Investigators of the Russian plane crash in Egypt are "90 percent sure" the noise heard in the final second of a cockpit recording was an explosion caused by a bomb, a member of the investigation team told Reuters on Sunday.
The Airbus A321 crashed 23 minutes after taking off from the Sharm el-Sheikh tourist resort eight days ago, killing all 224 passengers and crew.
"The indications and analysis so far of the sound on the black box indicate it was a bomb," said the Egyptian investigation team member, who asked not to be named due to sensitivities. "We are 90 percent sure it was a bomb."
The comments follow an announcement by lead investigator Ayman el-Muqadem on Saturday the plane appeared to have broken up in midair while it was being flown on auto-pilot and that a noise had been heard in the last second of the cockpit recording.
"All scenarios are being considered,” el-Muqadem said Saturday. “It could be lithium batteries in the luggage of one of the passengers, it could be an explosion in the fuel tank."
Led by el-Muqadem, the investigation committee includes members from Russia, France, Germany and Ireland, where the plane was registered.
The investigation is also looking into airport security in the Red Sea resort town of Sharm el-Sheikh, where the flight on Oct. 31 took off for St. Petersburg, Russia, before crashing and killing all 224 on board.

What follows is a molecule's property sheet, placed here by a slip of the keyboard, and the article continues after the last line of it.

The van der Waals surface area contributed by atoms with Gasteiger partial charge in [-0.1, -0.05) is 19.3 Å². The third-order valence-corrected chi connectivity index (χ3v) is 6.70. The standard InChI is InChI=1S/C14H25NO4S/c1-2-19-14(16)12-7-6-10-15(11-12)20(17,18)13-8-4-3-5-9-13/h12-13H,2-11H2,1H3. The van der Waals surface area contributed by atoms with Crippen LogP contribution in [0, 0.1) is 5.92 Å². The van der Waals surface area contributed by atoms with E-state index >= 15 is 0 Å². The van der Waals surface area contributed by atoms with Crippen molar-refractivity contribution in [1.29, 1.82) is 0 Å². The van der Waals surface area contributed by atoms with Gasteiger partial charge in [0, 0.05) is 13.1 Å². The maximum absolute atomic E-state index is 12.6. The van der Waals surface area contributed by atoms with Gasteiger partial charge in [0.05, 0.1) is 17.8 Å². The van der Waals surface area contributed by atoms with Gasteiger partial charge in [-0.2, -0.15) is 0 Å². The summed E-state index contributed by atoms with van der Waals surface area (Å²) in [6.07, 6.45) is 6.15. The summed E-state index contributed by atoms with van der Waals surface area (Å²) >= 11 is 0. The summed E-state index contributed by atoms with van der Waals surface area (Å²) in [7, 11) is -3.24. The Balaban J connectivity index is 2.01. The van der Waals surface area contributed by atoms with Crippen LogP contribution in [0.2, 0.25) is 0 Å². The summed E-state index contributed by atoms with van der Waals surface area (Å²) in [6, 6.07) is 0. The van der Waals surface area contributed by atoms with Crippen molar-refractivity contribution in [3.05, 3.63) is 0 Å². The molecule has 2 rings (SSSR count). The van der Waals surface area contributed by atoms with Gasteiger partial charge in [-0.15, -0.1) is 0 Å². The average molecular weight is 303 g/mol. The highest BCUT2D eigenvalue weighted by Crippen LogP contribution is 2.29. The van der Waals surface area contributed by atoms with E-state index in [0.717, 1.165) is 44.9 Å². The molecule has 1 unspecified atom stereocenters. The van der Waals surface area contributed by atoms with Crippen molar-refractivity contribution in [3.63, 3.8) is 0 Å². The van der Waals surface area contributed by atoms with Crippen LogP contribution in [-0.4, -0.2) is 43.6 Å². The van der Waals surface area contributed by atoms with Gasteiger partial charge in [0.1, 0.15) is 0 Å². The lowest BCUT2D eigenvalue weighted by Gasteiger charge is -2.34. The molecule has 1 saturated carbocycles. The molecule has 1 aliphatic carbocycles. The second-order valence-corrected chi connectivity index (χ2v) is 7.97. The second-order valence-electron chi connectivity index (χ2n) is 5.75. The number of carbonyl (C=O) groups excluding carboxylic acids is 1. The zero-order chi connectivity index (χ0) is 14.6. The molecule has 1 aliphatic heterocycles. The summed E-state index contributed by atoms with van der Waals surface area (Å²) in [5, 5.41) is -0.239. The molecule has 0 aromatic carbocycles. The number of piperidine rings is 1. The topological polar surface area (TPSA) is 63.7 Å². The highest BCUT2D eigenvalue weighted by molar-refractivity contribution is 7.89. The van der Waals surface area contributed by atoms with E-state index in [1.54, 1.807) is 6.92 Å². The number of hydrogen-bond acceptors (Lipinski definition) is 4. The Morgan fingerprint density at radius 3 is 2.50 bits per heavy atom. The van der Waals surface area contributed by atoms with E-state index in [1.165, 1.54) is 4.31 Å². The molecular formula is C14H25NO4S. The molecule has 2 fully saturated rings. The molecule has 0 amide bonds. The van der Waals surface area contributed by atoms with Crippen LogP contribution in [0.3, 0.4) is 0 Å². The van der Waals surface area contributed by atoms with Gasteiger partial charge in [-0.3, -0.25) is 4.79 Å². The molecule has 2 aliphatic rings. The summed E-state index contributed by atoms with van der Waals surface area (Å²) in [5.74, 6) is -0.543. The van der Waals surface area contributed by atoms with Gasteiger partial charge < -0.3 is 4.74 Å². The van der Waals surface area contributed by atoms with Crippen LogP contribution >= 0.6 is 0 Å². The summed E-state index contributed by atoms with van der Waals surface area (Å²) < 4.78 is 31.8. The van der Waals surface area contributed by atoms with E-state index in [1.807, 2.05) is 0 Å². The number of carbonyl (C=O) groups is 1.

Sharm el-Sheikh airport security officials told The Associated Press that there have long had gaps in security, including a key baggage scanning device that often is not functioning and lax searches at an entry gate for food and fuel for the planes.
One of the officials, involved in security for planes, also pointed to bribe-taking by poorly paid policemen monitoring X-ray machines. "I can't tell you how many times I have caught a bag full of drugs or weapons that they have let through for 10 euros or whatever," he said.
A spokesman for Egypt's Aviation Ministry, Mohamed Rahma, dismissed the accounts of inadequate security, saying, "Sharm el-Sheikh is one of the safest airports in the world," without elaborating.
Investigators found debris scattered across a 13-kilometer stretch of desert, but some pieces of wreckage were still missing, el-Muqadem said.
The crash dealt another blow to Egypt's battered tourism sector, which is yet to fully recover from years of political turmoil. Russians comprise nearly a third of all tourists who visited Egypt in the past year.